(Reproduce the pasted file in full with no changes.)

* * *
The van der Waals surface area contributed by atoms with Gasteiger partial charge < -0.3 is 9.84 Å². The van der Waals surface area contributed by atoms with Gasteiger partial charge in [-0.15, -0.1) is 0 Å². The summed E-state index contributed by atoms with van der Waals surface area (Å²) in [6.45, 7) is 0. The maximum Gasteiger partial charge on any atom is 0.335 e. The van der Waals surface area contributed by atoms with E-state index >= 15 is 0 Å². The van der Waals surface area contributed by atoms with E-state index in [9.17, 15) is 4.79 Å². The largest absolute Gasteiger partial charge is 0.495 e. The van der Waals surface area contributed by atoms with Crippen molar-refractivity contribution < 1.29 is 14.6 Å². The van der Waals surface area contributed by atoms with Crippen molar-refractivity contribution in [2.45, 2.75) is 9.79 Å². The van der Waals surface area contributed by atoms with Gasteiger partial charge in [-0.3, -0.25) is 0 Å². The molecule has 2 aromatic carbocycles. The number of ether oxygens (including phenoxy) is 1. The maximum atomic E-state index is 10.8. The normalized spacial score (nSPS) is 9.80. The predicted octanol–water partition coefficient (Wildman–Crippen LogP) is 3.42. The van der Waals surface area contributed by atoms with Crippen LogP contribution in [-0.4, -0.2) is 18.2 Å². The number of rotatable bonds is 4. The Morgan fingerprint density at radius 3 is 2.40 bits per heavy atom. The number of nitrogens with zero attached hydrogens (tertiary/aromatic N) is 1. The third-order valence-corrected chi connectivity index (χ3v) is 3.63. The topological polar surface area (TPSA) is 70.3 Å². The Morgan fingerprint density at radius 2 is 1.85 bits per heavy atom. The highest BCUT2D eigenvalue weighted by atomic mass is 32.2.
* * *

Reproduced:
The van der Waals surface area contributed by atoms with Gasteiger partial charge < -0.3 is 9.84 Å². The van der Waals surface area contributed by atoms with Gasteiger partial charge in [-0.15, -0.1) is 0 Å². The summed E-state index contributed by atoms with van der Waals surface area (Å²) in [6.45, 7) is 0. The maximum Gasteiger partial charge on any atom is 0.335 e. The van der Waals surface area contributed by atoms with E-state index >= 15 is 0 Å². The van der Waals surface area contributed by atoms with E-state index in [9.17, 15) is 4.79 Å². The largest absolute Gasteiger partial charge is 0.495 e. The van der Waals surface area contributed by atoms with Crippen molar-refractivity contribution < 1.29 is 14.6 Å². The van der Waals surface area contributed by atoms with Crippen molar-refractivity contribution in [2.45, 2.75) is 9.79 Å². The van der Waals surface area contributed by atoms with Gasteiger partial charge in [-0.3, -0.25) is 0 Å². The molecule has 2 aromatic carbocycles. The number of ether oxygens (including phenoxy) is 1. The maximum atomic E-state index is 10.8. The normalized spacial score (nSPS) is 9.80. The predicted octanol–water partition coefficient (Wildman–Crippen LogP) is 3.42. The van der Waals surface area contributed by atoms with Crippen LogP contribution in [-0.4, -0.2) is 18.2 Å². The number of rotatable bonds is 4. The Morgan fingerprint density at radius 3 is 2.40 bits per heavy atom. The number of nitrogens with zero attached hydrogens (tertiary/aromatic N) is 1. The third-order valence-corrected chi connectivity index (χ3v) is 3.63. The topological polar surface area (TPSA) is 70.3 Å². The Morgan fingerprint density at radius 2 is 1.85 bits per heavy atom. The highest BCUT2D eigenvalue weighted by atomic mass is 32.2.